And who will be left standing when the dust settles? Most black-owned companies respond with unqualified assurance. “This is not going to be a problem for us,” says Alex Erwiah, owner and CEO of New York-based Naomi Sims Beauty Products Ltd. “Right now it’s in fashion for [industry giants] to market to black people. They’ve finally discovered that black people have money. But they think the market is much bigger than it is. When they realize its real size, they will pull those products back.”

Jerri Baccus Glover, a senior vice president of marketing at Revlon, who is black, disagrees, insisting that the commitment of companies like hers to the ethnic market has been underestimated. “Smart marketers don’t make investments in businesses for a year and then walk away,” Glover says. “This is the future of cosmetics. Everyone knows that. This is definitely not a short-term investment for Revlon.”

Getting definitive numbers on how these companies and their products are faring is near impossible, since, for competitive reasons, marketers are very secretive about sales figures and brand shares. Even industry analysts provide conflicting data.

Only one thing is clear, says Lafayette Jones, president and CEO of Segmented Marketing Services Inc. (SMSi), a Winston-Salem, N.C.-based firm that specializes in ethnic marketing: “There will definitely be a shakeout.” Of the general-market companies, Jones says Procter & Gamble, which, with Revlon, is among his clients, “has the potential to do this right, because they are thorough, whether they’re marketing dishwashing detergent or Cover Girl cosmetics.”

But Jones, whose company also works with Chicago-based BE 100s companies Soft Sheen Products and Johnson Publishing Co., parent company to Fashion Fair Cosmetics, says it won’t necessarily be the black companies that fall, because for them “it’s a life-and-death struggle.” If anything, the increased competition will sharpen the efforts of black companies. “Very few people understand the power of African-American companies already in the market,” Jones says. “They’re quick. If they don’t meet the needs of their consumer, they know someone else will and they’ll be out of business. African-American companies are going to do whatever it takes.”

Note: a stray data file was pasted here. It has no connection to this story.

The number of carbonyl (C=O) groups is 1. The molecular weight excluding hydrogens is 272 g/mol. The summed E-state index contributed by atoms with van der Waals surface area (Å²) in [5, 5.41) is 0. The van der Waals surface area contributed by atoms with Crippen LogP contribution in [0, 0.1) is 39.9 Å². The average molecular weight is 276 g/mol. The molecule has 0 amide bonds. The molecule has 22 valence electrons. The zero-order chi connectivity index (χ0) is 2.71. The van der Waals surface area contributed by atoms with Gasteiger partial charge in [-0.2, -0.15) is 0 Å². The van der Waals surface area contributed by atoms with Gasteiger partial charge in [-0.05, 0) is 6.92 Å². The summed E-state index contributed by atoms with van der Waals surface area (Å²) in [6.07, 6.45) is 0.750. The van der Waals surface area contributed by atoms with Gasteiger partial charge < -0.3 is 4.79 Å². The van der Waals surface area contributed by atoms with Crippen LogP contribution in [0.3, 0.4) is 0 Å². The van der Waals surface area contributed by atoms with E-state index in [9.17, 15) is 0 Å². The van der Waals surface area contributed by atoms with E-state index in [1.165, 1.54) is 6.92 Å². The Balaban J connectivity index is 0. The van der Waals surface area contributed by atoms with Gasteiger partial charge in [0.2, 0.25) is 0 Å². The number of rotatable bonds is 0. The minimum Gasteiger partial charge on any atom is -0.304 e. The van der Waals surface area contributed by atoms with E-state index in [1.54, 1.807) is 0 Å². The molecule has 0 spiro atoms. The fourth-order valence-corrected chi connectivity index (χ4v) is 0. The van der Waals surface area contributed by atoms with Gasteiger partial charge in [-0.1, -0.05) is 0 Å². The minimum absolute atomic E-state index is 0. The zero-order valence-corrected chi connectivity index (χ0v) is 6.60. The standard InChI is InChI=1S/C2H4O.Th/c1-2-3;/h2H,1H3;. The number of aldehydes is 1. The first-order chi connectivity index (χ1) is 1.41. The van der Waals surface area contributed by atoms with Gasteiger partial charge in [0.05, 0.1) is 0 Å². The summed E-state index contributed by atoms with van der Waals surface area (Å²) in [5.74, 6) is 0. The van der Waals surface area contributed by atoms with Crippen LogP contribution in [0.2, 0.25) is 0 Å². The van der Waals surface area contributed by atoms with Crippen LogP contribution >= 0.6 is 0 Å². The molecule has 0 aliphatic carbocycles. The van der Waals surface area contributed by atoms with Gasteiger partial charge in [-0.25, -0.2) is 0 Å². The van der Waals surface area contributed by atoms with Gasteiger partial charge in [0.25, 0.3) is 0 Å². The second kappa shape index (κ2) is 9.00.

The Class Struggle

Prior to 1991, only four brands for black women existed in department stores, where black women spend about 23% of their cosmetics dollars, according to Procter & Gamble research. All of the established ethnic lines sell both cosmetics and skin care. Three are black-owned.

Naomi Sims Beauty Products debuted in 1986, followed by Paris-based Gazelle International Inc., which reached the United States in 1987. When BE last visited these companies (see “Battle of the Vanities,” March 1989), Sims’ line was in 100 department stores, including R.H. Macy’s and Saks Fifth Avenue. The company, which generated 1988 sales of about $5 million, was anticipating an 80% to 100% increase for 1989.

But Sims didn’t anticipate the financial troubles that would rock the retail industry. The bankruptcy of chains such as Macy’s helped slash Sims’ distribution in half by 1991. Still, the company managed gross sales of $5 million in 1992, says CEO Erwiah, $2 million of which was generated by fresh marketing efforts in London, Paris and five West African countries.

Gazelle, which grossed about $1.5 million in the United States in 1988, was busily beefing up its American advertising campaign in 1989. The company retreated from the U.S. market in 1991, the same year that beauty powerhouse Estee Lauder entered the ethnic market. Gazelle’s owners could not be reached for comment.

Estee Lauder’s entry into the ethnic market sent shock waves through the industry. Long regarded as the premier cosmetic line, Lauder’s image was not just linked with white women, but with white women of imposing wealth and refinement. Now the grande dame of beauty was courting black women, not just with one line, but three: the flagship line (Estee Lauder) was expanded into darker shades, as was Clinique, with its Color Deeps line.